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Amazon's One-Year Ban on Police Use of Its Facial Recognition Software Denounced as 'Nothing More Than a Public Relations Stunt'

"The reality is that facial recognition technology is too dangerous to be used at all."

A display shows a facial recognition system for law enforcement during a conference in Washington, D.C. on November 1, 2017. (Photo: Saul Loeb/AFP via Getty Images)

Amazon's proclaimed commitment Wednesday to impose a one-year moratorium on police use of its facial recognition software was immediately criticized by rights groups as "nothing more than a public relations stunt" that doesn't address the fundamental privacy threats posed by the technology.

In a statement announcing the temporary ban, Amazon said it hopes "this one-year moratorium might give Congress enough time to implement appropriate rules, and we stand ready to help if requested." The tech company has come under fire in recent days for voicing support for nationwide protests against law enforcement abuses while simultaneously selling surveillance technology to police departments across the United States.

"Face recognition technology gives governments the unprecedented power to spy on us wherever we go. It fuels police abuse. This surveillance technology must be stopped."
—Nicole Ozer, ACLU of North Carolina

Evan Greer, deputy director of digital privacy group Fight for the Future, warned that Amazon is offering to help Congress craft new regulations "because they want their corporate lawyers to help write the legislation to ensure that it's friendly to their surveillance capitalist business model."

"Amazon knows that facial recognition software is dangerous," said Greer. "They know it's the perfect tool for tyranny. They know it's racist—and that in the hands of police it will simply exacerbate systemic discrimination in our criminal justice system."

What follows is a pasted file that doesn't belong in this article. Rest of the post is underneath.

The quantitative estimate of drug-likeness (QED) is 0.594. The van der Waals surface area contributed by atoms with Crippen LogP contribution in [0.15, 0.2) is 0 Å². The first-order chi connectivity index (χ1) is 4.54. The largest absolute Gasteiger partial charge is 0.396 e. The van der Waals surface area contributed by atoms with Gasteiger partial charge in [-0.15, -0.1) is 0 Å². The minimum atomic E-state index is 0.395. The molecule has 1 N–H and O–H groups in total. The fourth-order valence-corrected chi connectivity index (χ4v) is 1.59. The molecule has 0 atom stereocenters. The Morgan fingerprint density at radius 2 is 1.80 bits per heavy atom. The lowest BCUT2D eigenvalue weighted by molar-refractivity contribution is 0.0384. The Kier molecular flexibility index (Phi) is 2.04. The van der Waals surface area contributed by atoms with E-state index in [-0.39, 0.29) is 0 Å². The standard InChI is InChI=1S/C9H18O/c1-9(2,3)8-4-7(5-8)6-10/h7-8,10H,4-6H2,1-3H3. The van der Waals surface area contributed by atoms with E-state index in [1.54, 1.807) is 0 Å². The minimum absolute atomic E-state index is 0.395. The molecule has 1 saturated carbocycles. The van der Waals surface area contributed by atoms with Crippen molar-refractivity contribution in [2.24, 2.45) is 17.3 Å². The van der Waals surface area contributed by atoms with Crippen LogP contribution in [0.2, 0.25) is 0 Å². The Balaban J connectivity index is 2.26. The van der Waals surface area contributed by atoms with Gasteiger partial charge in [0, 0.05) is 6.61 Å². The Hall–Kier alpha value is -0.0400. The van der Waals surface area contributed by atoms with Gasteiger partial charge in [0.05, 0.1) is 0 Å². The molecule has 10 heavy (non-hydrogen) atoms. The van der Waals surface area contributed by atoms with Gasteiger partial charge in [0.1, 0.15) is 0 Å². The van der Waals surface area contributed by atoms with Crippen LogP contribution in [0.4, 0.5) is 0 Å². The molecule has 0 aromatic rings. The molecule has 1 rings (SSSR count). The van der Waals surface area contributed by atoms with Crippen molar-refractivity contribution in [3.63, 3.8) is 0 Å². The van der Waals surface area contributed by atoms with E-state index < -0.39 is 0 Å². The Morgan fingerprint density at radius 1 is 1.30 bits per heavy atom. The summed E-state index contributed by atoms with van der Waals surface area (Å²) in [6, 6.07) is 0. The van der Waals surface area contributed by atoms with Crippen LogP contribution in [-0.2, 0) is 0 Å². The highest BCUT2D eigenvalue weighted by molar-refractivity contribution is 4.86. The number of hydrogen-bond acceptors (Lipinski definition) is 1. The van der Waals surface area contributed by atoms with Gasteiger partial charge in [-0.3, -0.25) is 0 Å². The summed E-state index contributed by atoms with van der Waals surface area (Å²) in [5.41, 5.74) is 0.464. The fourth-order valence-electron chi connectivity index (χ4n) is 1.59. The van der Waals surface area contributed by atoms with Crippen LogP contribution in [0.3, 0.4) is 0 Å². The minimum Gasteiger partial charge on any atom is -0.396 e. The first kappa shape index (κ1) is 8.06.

"The reality is that facial recognition technology is too dangerous to be used at all," Greer added. "Like nuclear or biological weapons, it poses such a profound threat to the future of humanity that it should be banned outright. Lawmakers need to stop pandering to Big Tech companies and corrupt law enforcement agencies and do their jobs."

Amazon's announcement comes just days after tech giant IBM said it will no longer sell facial recognition software or research the technology, citing growing concerns about its use "for mass surveillance, racial profiling, violations of basic human rights and freedoms, or any purpose which is not consistent with our values."

In a 2018 test of Amazon's Rekognition service—which the company markets as "fast and accurate" facial recognition tool—the ACLU found that the "the software incorrectly matched 28 members of Congress, identifying them as other people who have been arrested for a crime."

"The false matches were disproportionately of people of color, including six members of the Congressional Black Caucus," the ACLU said. "These results demonstrate why Congress should join the ACLU in calling for a moratorium on law enforcement use of face surveillance."

Nicole Ozer, technology and civil liberties director with the ACLU of Northern California, said in a statement Wednesday that Amazon's one-year moratorium on police use of its technology is not nearly sufficient.

"This surveillance technology's threat to our civil rights and civil liberties will not disappear in a year," said Ozer. "Amazon must fully commit to a blanket moratorium on law enforcement use of face recognition until the dangers can be fully addressed, and it must press Congress and legislatures across the country to do the same. They should also commit to stop selling surveillance systems like Ring that fuel the over-policing of communities of color."

"Face recognition technology gives governments the unprecedented power to spy on us wherever we go," Ozer said. "It fuels police abuse. This surveillance technology must be stopped."

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